The text on the dust jacket of Jon Krakauer's Into the Wild makes it clear that the thread of suspense running through this compelling book isn't necessarily tied to the fate of its subject. "In April 1992 a young man from a well-to-do family hitchhiked to Alaska and walked alone into the wilderness north of Mt. McKinley," the jacket reads. "His name was Christopher Johnson McCandless. He had given $25,000 in savings to charity, abandoned his car and most of his possessions, burned all the cash in his wallet, and invented a new life for himself. Four months later, his decomposed body was found by a moose hunter."
With the demise of McCandless already revealed, Krakauer concentrates on the forces that drove the devotee of Thoreau, Tolstoy and Jack London to the icy environs of Alaska and, ultimately, to his death. Krakauer's skill as an investigative reporter is impressive, but it is his ability to reveal McCandless' inner motives that makes Into the Wild such an intriguing book.
Instead of coming across as just an antisocial misfit, McCandless emerges as a disciplined, uncompromising individual guided by an earnest brand of asceticism. The same determination that helped him excel as a high school cross-country star enables him to survive the vagabond lifestyle he embraces after college. For McCandless, rejecting mainstream society doesn't mean publishing a zine. He rides the rails, canoes to Mexico on a whim and survives it all on nothing more than wits, luck and an ever-present bag of rice.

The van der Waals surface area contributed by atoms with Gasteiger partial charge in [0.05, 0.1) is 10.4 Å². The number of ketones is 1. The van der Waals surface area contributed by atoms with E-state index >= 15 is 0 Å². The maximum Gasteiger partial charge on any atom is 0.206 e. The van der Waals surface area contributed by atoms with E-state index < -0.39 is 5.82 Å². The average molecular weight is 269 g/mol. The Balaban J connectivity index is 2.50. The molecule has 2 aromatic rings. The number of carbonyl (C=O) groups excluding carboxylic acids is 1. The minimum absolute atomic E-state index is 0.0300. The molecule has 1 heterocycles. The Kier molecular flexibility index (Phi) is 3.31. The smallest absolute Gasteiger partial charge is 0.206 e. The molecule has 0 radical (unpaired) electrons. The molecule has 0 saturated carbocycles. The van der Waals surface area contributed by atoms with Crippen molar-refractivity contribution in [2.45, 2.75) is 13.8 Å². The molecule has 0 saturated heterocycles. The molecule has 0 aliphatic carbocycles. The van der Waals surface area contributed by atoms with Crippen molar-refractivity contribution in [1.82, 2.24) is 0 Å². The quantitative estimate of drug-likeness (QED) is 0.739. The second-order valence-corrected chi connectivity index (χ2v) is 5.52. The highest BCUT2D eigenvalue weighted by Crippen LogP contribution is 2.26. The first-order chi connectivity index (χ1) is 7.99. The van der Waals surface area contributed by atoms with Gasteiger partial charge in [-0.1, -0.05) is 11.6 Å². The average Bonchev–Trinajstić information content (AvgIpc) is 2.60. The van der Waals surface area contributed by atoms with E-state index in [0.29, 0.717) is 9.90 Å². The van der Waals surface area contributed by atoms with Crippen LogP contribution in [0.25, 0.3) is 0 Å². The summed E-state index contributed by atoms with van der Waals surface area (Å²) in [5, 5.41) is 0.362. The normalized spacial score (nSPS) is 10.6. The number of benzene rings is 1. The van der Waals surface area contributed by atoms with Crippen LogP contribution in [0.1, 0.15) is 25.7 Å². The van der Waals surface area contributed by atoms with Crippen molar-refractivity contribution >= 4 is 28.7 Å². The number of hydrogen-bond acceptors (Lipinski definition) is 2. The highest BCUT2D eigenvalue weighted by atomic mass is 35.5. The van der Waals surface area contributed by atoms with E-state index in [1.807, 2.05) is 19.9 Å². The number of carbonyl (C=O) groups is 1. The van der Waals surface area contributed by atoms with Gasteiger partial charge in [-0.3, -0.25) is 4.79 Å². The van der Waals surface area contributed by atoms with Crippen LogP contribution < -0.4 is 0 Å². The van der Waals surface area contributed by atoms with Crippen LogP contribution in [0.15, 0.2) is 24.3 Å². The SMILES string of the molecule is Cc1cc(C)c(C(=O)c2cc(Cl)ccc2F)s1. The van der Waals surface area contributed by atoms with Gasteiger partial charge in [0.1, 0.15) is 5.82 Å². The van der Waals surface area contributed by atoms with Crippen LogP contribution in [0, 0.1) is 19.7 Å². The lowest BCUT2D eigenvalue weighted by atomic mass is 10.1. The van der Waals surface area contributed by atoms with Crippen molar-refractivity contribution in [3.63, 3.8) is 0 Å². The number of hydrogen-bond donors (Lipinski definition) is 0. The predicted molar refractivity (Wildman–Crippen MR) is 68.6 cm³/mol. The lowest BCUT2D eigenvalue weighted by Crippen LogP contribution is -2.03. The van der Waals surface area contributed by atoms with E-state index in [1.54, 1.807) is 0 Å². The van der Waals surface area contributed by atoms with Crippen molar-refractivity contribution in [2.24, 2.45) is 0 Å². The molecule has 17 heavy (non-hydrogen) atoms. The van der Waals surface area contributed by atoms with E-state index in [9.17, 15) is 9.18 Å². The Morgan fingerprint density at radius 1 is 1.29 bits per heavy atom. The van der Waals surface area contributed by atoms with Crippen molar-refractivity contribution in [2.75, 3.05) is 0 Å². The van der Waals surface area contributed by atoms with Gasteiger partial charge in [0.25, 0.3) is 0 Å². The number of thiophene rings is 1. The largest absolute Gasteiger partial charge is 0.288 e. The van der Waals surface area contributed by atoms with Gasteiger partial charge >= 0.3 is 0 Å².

In an increasingly crowded world, it was difficult for McCandless to find the physical isolation he sought, but his inward journey was more important than his external surroundings. Krakauer, a writer for Outside magazine who obviously shares McCandless' wanderlust, explains often esoteric inclinations in a clear, revealing way.
"In coming to Alaska, McCandless yearned to wander uncharted country, to find a blank spot on the map," Krakauer writes. "In 1992,...